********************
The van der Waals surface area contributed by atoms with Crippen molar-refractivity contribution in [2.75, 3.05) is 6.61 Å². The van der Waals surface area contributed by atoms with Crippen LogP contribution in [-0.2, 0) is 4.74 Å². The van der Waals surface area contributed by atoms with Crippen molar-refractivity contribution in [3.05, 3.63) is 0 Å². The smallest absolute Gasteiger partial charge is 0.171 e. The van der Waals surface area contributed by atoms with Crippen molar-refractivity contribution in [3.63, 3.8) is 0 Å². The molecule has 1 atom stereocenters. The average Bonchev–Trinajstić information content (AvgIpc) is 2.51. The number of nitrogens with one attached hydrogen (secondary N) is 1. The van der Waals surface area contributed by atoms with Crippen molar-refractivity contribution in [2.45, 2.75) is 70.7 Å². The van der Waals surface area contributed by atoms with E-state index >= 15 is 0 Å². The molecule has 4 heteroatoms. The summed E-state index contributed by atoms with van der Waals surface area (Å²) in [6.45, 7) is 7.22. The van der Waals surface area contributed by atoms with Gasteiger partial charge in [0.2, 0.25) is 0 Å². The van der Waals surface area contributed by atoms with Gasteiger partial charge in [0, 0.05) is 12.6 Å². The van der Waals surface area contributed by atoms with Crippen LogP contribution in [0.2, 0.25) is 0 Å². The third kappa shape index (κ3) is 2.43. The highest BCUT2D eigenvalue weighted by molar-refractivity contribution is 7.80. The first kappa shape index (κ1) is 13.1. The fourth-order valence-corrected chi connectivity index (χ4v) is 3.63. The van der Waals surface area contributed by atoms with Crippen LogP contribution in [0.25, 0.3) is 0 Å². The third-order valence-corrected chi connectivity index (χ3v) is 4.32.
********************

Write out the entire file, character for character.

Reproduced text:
The van der Waals surface area contributed by atoms with Crippen molar-refractivity contribution in [2.75, 3.05) is 6.61 Å². The van der Waals surface area contributed by atoms with Crippen LogP contribution in [-0.2, 0) is 4.74 Å². The van der Waals surface area contributed by atoms with Crippen molar-refractivity contribution in [3.05, 3.63) is 0 Å². The smallest absolute Gasteiger partial charge is 0.171 e. The van der Waals surface area contributed by atoms with Crippen molar-refractivity contribution in [3.63, 3.8) is 0 Å². The molecule has 1 atom stereocenters. The average Bonchev–Trinajstić information content (AvgIpc) is 2.51. The number of nitrogens with one attached hydrogen (secondary N) is 1. The van der Waals surface area contributed by atoms with Crippen molar-refractivity contribution in [2.45, 2.75) is 70.7 Å². The van der Waals surface area contributed by atoms with E-state index >= 15 is 0 Å². The molecule has 4 heteroatoms. The summed E-state index contributed by atoms with van der Waals surface area (Å²) in [6.45, 7) is 7.22. The van der Waals surface area contributed by atoms with Gasteiger partial charge in [0.2, 0.25) is 0 Å². The van der Waals surface area contributed by atoms with Gasteiger partial charge in [0, 0.05) is 12.6 Å². The van der Waals surface area contributed by atoms with Crippen LogP contribution in [0.2, 0.25) is 0 Å². The third kappa shape index (κ3) is 2.43. The highest BCUT2D eigenvalue weighted by molar-refractivity contribution is 7.80. The first kappa shape index (κ1) is 13.1. The fourth-order valence-corrected chi connectivity index (χ4v) is 3.63. The van der Waals surface area contributed by atoms with Crippen LogP contribution in [0.25, 0.3) is 0 Å². The third-order valence-corrected chi connectivity index (χ3v) is 4.32.